Because of the strength and resilience of Filipino members, the Philippines now has more than 100 church stakes.
The growth of the Church in the Philippines has been a miracle. Since the first missionaries arrived in 1961, more than 100 Church stakes have been organized in the Philippines. It’s the the first nation in the eastern hemisphere to reach that milestone.
This growth is no accident. In the article “Pioneering Members Help LDS Church Reach 100-Stake Milestone in the Philippines,” Sarah Jane Weaver outlines the history of the Church in the Philippines and highlights some of the church pioneers there. In reading the article, it quickly becomes clear that Filipino members have shown just as much resilience in their faith as they have in the face of natural disasters and other difficulties. I saw this first-hand as a missionary in the Philippines. I arrived the same day that hurricane Yolanda did. Although the area I was in was not hit by the hurricane, it was amazing to see how people rallied together to help in whatever way they could. Members met together to send food and other supplies to affected areas. Though this island nation is afflicted by tropical storms, volcanic eruptions, political unrest, and poverty, Filipinos do not appear to be troubled. They are joyous and faithful.
In fact, one of my favorite memories is singing “Once There Was a Snowman” (complete with actions) together with a group of Filipinos ranging from 2 to 60. They all had huge grins on their faces as they tried to imagine a man made of snow melting into a puddle. I spent many Monday evenings singing songs and playing games with Filipinos. All were welcome to join in the fun.
In the article, Weaver mentions various examples of faithful Filipinos, including Ruel E. Lacanienta, the mission president in the Philippines Olongapo mission. He was introduced to the missionaries just two years after the first ones came to the Philippines in 1963, and he was baptized with his family in the swimming pool of another member, Maxine Grimm. “In his lifetime, President Lacanienta has watched the Church grow from one branch, meeting in a rented building, to 100 stakes.”
When I think of faithful Filipino pioneers, I think of Brother and Sister Ruaburo. They were taught more than 20 years ago by missionaries who only spoke English. Even though the Ruaburos didn’t understand much English, they felt something special about the missionaries. The couple read what little of the Book of Mormon they could and, finding that it was true, were baptized against the advice of their family. I met the Ruaburos far from where they were baptized; they had left the area after Sister Ruaburo’s brother became violent in his opposition to their new faith. Brother Ruaburo was the first branch president in Santa Ana, and Sister Ruaburo was the Relief Society president when I arrived in the area. They brought the church to Santa Ana, and in a matter of a few years increased the average sacrament meeting attendance to about 100.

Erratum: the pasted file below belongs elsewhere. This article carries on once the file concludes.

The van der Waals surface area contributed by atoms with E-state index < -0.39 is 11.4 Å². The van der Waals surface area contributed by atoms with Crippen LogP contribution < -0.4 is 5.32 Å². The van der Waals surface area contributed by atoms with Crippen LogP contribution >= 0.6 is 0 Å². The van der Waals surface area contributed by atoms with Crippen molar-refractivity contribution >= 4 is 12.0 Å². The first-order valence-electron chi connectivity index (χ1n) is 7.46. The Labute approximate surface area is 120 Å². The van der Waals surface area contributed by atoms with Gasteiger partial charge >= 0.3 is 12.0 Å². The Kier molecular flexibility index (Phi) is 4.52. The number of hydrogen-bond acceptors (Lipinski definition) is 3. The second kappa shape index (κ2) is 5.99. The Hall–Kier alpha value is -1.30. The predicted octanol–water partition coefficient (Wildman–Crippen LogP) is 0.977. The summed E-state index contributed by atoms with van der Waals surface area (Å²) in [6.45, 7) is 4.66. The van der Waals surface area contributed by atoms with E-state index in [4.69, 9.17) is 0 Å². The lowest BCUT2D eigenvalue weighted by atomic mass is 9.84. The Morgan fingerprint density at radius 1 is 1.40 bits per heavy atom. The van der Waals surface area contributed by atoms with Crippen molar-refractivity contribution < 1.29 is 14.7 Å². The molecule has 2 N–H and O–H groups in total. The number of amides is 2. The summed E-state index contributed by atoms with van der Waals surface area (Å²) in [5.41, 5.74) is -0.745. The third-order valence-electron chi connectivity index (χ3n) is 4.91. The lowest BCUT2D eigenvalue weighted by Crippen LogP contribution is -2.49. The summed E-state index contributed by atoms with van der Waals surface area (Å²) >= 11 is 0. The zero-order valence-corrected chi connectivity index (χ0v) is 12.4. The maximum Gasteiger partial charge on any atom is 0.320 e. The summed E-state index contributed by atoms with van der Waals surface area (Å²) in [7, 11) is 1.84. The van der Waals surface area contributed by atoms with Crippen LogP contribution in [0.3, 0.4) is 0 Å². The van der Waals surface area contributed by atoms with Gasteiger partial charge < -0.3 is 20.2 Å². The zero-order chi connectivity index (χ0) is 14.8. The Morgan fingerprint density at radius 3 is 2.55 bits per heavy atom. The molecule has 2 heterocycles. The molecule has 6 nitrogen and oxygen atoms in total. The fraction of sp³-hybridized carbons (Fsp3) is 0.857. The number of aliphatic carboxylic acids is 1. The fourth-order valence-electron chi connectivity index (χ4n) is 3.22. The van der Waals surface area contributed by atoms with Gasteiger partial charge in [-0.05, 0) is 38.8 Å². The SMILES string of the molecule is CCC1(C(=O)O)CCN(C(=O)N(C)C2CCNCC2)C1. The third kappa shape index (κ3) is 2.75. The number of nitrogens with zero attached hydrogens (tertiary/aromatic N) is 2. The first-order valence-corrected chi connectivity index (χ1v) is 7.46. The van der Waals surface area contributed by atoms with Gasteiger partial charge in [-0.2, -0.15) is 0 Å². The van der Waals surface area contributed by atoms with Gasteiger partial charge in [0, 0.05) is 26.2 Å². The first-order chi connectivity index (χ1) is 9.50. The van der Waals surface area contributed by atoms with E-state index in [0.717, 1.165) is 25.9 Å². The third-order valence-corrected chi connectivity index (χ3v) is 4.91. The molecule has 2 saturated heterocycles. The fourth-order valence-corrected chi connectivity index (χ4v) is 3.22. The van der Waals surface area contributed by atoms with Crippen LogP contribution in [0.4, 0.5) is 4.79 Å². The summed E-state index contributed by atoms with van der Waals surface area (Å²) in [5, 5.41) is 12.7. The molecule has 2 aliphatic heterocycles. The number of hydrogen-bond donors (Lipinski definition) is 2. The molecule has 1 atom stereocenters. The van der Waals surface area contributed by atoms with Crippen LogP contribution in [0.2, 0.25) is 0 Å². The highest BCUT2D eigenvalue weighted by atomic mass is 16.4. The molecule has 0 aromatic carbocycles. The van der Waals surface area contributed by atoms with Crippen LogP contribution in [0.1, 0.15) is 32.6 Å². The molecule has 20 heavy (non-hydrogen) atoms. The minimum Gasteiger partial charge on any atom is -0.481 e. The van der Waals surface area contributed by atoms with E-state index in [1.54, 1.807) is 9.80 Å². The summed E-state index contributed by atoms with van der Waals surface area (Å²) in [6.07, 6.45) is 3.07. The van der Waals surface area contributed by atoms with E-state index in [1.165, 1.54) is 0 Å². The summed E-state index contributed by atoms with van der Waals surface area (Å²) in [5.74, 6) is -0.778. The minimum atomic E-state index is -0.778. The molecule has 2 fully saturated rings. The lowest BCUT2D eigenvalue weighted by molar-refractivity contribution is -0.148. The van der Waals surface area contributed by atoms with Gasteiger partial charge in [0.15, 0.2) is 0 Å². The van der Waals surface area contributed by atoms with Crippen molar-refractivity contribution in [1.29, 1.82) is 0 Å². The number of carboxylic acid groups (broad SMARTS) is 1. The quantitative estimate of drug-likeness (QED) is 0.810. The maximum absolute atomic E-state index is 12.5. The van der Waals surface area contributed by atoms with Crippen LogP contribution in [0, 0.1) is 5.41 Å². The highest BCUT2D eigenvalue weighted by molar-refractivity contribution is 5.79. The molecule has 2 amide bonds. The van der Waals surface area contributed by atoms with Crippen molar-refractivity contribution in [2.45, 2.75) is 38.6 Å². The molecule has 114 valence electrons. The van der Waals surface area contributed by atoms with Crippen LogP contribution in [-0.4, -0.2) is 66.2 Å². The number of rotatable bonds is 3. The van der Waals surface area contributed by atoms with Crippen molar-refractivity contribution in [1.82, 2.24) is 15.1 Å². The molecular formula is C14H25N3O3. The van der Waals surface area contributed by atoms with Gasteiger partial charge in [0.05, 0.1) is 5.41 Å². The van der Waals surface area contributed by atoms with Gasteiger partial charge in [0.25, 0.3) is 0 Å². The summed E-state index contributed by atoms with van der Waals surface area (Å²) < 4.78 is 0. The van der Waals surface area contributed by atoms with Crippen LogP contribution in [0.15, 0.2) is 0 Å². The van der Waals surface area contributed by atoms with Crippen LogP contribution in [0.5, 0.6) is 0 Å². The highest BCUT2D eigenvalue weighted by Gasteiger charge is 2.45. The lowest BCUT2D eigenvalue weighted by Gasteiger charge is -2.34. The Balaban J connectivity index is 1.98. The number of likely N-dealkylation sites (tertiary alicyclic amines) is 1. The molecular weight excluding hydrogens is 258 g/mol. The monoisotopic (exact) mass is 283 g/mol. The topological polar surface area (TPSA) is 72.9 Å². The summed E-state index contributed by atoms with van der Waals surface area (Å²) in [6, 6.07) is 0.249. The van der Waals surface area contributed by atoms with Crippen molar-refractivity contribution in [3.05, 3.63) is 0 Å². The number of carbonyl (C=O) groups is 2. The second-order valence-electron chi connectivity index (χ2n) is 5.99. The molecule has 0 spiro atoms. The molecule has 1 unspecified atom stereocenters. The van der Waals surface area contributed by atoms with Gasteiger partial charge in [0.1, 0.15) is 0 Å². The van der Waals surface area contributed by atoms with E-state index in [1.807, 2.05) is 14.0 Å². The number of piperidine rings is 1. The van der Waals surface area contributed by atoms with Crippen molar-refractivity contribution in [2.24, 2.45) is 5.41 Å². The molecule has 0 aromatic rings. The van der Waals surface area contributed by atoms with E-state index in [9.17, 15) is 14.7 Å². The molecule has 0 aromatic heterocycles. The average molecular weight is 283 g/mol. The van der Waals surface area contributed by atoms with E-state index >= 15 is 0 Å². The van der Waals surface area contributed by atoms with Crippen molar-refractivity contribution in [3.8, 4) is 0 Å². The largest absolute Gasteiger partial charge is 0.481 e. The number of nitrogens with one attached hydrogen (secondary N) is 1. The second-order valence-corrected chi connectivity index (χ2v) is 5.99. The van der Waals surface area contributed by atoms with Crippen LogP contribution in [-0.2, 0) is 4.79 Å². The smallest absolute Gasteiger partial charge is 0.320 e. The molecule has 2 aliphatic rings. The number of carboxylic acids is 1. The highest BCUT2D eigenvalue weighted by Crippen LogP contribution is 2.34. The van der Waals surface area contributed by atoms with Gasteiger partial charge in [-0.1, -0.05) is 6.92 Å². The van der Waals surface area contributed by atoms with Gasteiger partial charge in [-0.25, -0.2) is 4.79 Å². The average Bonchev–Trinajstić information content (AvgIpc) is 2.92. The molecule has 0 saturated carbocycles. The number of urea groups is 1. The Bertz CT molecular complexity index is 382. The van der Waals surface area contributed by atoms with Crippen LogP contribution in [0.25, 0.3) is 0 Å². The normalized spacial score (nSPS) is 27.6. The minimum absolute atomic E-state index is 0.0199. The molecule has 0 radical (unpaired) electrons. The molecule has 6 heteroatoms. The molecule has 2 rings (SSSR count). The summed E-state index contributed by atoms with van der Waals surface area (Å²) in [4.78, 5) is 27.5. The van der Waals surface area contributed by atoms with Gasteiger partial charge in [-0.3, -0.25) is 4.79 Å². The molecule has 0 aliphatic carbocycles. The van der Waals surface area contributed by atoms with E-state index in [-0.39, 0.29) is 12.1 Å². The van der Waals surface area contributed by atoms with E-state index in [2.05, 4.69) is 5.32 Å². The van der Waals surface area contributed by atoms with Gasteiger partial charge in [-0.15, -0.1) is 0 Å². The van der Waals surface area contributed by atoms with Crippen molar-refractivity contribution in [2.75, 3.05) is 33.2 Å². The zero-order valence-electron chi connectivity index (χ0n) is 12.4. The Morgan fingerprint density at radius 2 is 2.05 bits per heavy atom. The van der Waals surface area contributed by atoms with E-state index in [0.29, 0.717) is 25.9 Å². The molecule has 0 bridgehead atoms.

The Ruaburos and President Lacanienta are not the only members to have lived through all of these changes and growth; there are many more stories of faith and miracles in the Philippines. These faithful members are the reason the Church has grown and seen so many miracles in such a short time. Elder Neil L. Andersen says it best: “The most important part of the Philippines is the people.”
To find out more about the Church in the Philippines, read “Pioneering Members Help LDS Church Reach 100-Stake Milestone in the Philippines,” by Sarah Jane Weaver.
—Laura Fuchs, Mormon Insights
feature image by sasin tipchai
Find more insights
Experience some Filipino joy by watching the music video “Love at Home.”
To see a miracle that one faithful Filipino girl witnessed, watch “Pure and Simple Faith.”
To find out more about the history of the Church in the Philippines, read “Timeline of Key LDS Church Events in the Philippines,” by Sarah Jane Weaver.